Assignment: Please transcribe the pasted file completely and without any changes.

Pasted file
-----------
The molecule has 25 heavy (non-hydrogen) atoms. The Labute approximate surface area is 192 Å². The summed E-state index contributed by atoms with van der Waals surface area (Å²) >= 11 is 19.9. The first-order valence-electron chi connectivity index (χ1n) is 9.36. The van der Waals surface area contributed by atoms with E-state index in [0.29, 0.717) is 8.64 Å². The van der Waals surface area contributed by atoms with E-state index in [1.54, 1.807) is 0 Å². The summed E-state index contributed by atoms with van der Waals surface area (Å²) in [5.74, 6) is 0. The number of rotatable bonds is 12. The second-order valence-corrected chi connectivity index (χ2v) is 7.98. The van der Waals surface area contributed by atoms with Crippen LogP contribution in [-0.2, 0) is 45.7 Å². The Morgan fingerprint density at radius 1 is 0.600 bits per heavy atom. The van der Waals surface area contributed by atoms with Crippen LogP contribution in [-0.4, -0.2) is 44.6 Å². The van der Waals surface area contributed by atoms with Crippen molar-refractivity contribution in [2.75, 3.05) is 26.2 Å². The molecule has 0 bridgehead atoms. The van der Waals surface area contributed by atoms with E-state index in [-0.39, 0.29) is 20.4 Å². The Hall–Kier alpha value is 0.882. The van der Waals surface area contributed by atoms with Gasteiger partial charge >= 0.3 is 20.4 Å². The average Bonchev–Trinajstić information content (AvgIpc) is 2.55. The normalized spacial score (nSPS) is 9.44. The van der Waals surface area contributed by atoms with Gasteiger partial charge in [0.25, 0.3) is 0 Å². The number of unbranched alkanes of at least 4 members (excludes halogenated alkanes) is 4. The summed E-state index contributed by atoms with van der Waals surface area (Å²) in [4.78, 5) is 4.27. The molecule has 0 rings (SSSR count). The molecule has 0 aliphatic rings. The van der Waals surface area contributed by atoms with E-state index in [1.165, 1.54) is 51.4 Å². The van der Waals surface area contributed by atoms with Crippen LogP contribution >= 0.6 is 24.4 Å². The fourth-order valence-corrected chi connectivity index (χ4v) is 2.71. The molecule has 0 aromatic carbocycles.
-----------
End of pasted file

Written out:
The molecule has 25 heavy (non-hydrogen) atoms. The Labute approximate surface area is 192 Å². The summed E-state index contributed by atoms with van der Waals surface area (Å²) >= 11 is 19.9. The first-order valence-electron chi connectivity index (χ1n) is 9.36. The van der Waals surface area contributed by atoms with E-state index in [0.29, 0.717) is 8.64 Å². The van der Waals surface area contributed by atoms with E-state index in [1.54, 1.807) is 0 Å². The summed E-state index contributed by atoms with van der Waals surface area (Å²) in [5.74, 6) is 0. The number of rotatable bonds is 12. The second-order valence-corrected chi connectivity index (χ2v) is 7.98. The van der Waals surface area contributed by atoms with Crippen LogP contribution in [-0.2, 0) is 45.7 Å². The Morgan fingerprint density at radius 1 is 0.600 bits per heavy atom. The van der Waals surface area contributed by atoms with Crippen LogP contribution in [-0.4, -0.2) is 44.6 Å². The van der Waals surface area contributed by atoms with Crippen molar-refractivity contribution in [2.75, 3.05) is 26.2 Å². The molecule has 0 bridgehead atoms. The van der Waals surface area contributed by atoms with E-state index in [-0.39, 0.29) is 20.4 Å². The Hall–Kier alpha value is 0.882. The van der Waals surface area contributed by atoms with Gasteiger partial charge >= 0.3 is 20.4 Å². The average Bonchev–Trinajstić information content (AvgIpc) is 2.55. The normalized spacial score (nSPS) is 9.44. The van der Waals surface area contributed by atoms with Gasteiger partial charge in [0.25, 0.3) is 0 Å². The number of unbranched alkanes of at least 4 members (excludes halogenated alkanes) is 4. The summed E-state index contributed by atoms with van der Waals surface area (Å²) in [4.78, 5) is 4.27. The molecule has 0 rings (SSSR count). The molecule has 0 aliphatic rings. The van der Waals surface area contributed by atoms with E-state index in [1.165, 1.54) is 51.4 Å². The van der Waals surface area contributed by atoms with Crippen LogP contribution >= 0.6 is 24.4 Å². The fourth-order valence-corrected chi connectivity index (χ4v) is 2.71. The molecule has 0 aromatic carbocycles.